Valid points Frank, Though I’d say the faster it rises, the more merchants will begin to accept it moving it every more rapidly from speculative security to a circulating currency. As for bitcoins supply increasing with volume of trade, there are only 21 million BTC that ever will be. With half the bitcoins in existence now that there ever will be, there is still an exponential gain to accomplish if they were to take over the market. The value of the bitcoins really dictates the supply since they are divisible, not created for newcomers. For instance all 10+ million bitcoins worth 160 USD each right now are worth 1.7 billion USD. That’s not nearly enough to have any sort of real economy, BUT when more people adopt it the supply is divided between the users and the demand goes up therefore increasing the price of a single bitcoin. If said bitcoin are worth 10,000 each then the global Bitcoin economy would be worth a hundred billion, which is more than enough for it to strike a major blow to the necessity of world banks making them very soon obsolete.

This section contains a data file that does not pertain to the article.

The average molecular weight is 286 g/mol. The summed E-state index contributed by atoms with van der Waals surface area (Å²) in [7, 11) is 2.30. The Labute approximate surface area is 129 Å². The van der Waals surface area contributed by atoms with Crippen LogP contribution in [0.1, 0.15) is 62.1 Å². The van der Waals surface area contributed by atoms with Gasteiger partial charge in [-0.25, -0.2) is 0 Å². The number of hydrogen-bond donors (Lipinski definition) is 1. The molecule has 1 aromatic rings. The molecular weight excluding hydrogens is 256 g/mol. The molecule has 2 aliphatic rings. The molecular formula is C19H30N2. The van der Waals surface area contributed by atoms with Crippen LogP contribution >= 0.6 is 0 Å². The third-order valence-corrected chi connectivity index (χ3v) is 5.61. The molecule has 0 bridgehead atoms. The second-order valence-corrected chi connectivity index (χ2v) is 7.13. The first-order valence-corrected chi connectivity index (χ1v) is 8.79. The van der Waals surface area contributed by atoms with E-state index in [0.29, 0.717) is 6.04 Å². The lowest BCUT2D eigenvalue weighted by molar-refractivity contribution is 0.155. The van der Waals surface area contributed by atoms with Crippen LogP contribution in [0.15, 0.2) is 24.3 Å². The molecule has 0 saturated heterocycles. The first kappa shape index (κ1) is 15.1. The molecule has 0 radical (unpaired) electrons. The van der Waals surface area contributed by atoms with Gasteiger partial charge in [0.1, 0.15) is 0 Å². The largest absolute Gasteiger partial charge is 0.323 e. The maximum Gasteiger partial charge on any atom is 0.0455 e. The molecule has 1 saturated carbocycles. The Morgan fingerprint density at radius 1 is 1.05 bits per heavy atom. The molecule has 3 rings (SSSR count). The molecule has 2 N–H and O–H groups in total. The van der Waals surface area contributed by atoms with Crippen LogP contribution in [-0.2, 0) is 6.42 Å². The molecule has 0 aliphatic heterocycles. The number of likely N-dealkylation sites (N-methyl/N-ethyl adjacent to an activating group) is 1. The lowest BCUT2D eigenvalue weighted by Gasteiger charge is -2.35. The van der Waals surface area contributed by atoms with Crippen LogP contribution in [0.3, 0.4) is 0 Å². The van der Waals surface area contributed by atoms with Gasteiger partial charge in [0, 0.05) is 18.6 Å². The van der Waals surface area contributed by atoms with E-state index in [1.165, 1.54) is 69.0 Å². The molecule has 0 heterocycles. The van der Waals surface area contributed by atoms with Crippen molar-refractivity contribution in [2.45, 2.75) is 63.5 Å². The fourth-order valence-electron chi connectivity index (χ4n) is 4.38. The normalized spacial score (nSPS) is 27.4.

• Paulo Garrido

      “What I would like to see is MMT’ers such as Mr. Kervick imagine a decentralized monetary system which adheres to principals which he finds important, rather than point out the flaws of the bitcoin system. […]

      I would like to know if Mr. Kervik thinks that a decentralized currency which adheres to the fundamental insights of MMT “.

      Problem with both the desire and the question is that a decentralized monetary system, a decentralized currency, in the strict sense, cannot exist under the fundamentals of MMT and other analysis.